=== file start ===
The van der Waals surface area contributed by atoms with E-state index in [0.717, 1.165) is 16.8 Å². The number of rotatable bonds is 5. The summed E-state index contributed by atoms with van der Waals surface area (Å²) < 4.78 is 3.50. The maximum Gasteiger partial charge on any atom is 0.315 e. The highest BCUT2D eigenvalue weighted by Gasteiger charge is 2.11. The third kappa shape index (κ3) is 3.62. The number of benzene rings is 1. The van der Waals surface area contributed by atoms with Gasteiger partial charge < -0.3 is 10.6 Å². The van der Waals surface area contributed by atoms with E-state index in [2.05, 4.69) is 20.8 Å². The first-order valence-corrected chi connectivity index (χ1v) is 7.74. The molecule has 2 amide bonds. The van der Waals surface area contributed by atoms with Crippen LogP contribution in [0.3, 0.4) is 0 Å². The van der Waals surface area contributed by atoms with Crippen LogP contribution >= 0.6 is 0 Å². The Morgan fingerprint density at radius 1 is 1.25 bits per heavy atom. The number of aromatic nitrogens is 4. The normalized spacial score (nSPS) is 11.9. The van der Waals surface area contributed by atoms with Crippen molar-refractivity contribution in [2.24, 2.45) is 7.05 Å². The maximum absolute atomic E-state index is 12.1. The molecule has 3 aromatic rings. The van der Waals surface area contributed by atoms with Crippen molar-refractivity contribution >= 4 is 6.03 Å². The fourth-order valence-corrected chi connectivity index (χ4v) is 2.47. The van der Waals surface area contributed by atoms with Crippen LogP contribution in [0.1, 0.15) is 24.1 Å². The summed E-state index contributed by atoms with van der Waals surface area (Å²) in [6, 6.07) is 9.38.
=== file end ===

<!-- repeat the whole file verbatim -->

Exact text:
The van der Waals surface area contributed by atoms with E-state index in [0.717, 1.165) is 16.8 Å². The number of rotatable bonds is 5. The summed E-state index contributed by atoms with van der Waals surface area (Å²) < 4.78 is 3.50. The maximum Gasteiger partial charge on any atom is 0.315 e. The highest BCUT2D eigenvalue weighted by Gasteiger charge is 2.11. The third kappa shape index (κ3) is 3.62. The number of benzene rings is 1. The van der Waals surface area contributed by atoms with Gasteiger partial charge < -0.3 is 10.6 Å². The van der Waals surface area contributed by atoms with E-state index in [2.05, 4.69) is 20.8 Å². The first-order valence-corrected chi connectivity index (χ1v) is 7.74. The molecule has 2 amide bonds. The van der Waals surface area contributed by atoms with Crippen LogP contribution in [0.3, 0.4) is 0 Å². The van der Waals surface area contributed by atoms with Crippen LogP contribution >= 0.6 is 0 Å². The Morgan fingerprint density at radius 1 is 1.25 bits per heavy atom. The number of aromatic nitrogens is 4. The normalized spacial score (nSPS) is 11.9. The van der Waals surface area contributed by atoms with Crippen molar-refractivity contribution in [2.24, 2.45) is 7.05 Å². The maximum absolute atomic E-state index is 12.1. The molecule has 3 aromatic rings. The van der Waals surface area contributed by atoms with Crippen molar-refractivity contribution >= 4 is 6.03 Å². The fourth-order valence-corrected chi connectivity index (χ4v) is 2.47. The van der Waals surface area contributed by atoms with Crippen LogP contribution in [0.1, 0.15) is 24.1 Å². The summed E-state index contributed by atoms with van der Waals surface area (Å²) in [6, 6.07) is 9.38.